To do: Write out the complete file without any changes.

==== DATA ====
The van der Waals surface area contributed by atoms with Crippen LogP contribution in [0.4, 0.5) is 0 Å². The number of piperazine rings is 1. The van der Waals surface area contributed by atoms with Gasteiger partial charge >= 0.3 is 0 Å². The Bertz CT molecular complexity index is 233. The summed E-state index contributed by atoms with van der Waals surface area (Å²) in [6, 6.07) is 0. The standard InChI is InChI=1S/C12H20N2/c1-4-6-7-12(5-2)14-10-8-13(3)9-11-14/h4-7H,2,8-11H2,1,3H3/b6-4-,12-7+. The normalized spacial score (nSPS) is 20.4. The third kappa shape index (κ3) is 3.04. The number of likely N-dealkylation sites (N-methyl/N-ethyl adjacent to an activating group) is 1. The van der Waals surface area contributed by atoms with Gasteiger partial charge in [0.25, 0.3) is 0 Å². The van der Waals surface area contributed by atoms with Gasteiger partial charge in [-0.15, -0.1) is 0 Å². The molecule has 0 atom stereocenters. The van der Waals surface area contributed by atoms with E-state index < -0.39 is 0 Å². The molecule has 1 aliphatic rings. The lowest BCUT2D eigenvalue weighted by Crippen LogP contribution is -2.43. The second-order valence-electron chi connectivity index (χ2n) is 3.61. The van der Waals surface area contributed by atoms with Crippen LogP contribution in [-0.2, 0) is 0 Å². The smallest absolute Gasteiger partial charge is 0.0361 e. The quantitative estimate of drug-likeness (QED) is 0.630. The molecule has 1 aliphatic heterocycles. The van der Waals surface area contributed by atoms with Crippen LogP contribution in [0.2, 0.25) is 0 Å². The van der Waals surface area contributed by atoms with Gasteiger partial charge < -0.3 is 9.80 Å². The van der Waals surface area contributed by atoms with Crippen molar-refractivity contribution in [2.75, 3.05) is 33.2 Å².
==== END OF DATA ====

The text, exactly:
The van der Waals surface area contributed by atoms with Crippen LogP contribution in [0.4, 0.5) is 0 Å². The number of piperazine rings is 1. The van der Waals surface area contributed by atoms with Gasteiger partial charge >= 0.3 is 0 Å². The Bertz CT molecular complexity index is 233. The summed E-state index contributed by atoms with van der Waals surface area (Å²) in [6, 6.07) is 0. The standard InChI is InChI=1S/C12H20N2/c1-4-6-7-12(5-2)14-10-8-13(3)9-11-14/h4-7H,2,8-11H2,1,3H3/b6-4-,12-7+. The normalized spacial score (nSPS) is 20.4. The third kappa shape index (κ3) is 3.04. The number of likely N-dealkylation sites (N-methyl/N-ethyl adjacent to an activating group) is 1. The van der Waals surface area contributed by atoms with Gasteiger partial charge in [0.25, 0.3) is 0 Å². The van der Waals surface area contributed by atoms with Gasteiger partial charge in [-0.15, -0.1) is 0 Å². The molecule has 0 atom stereocenters. The van der Waals surface area contributed by atoms with E-state index < -0.39 is 0 Å². The molecule has 1 aliphatic rings. The lowest BCUT2D eigenvalue weighted by Crippen LogP contribution is -2.43. The second-order valence-electron chi connectivity index (χ2n) is 3.61. The van der Waals surface area contributed by atoms with Crippen LogP contribution in [-0.2, 0) is 0 Å². The smallest absolute Gasteiger partial charge is 0.0361 e. The quantitative estimate of drug-likeness (QED) is 0.630. The molecule has 1 aliphatic heterocycles. The van der Waals surface area contributed by atoms with Crippen LogP contribution in [0.2, 0.25) is 0 Å². The van der Waals surface area contributed by atoms with Gasteiger partial charge < -0.3 is 9.80 Å². The van der Waals surface area contributed by atoms with Crippen molar-refractivity contribution in [2.75, 3.05) is 33.2 Å².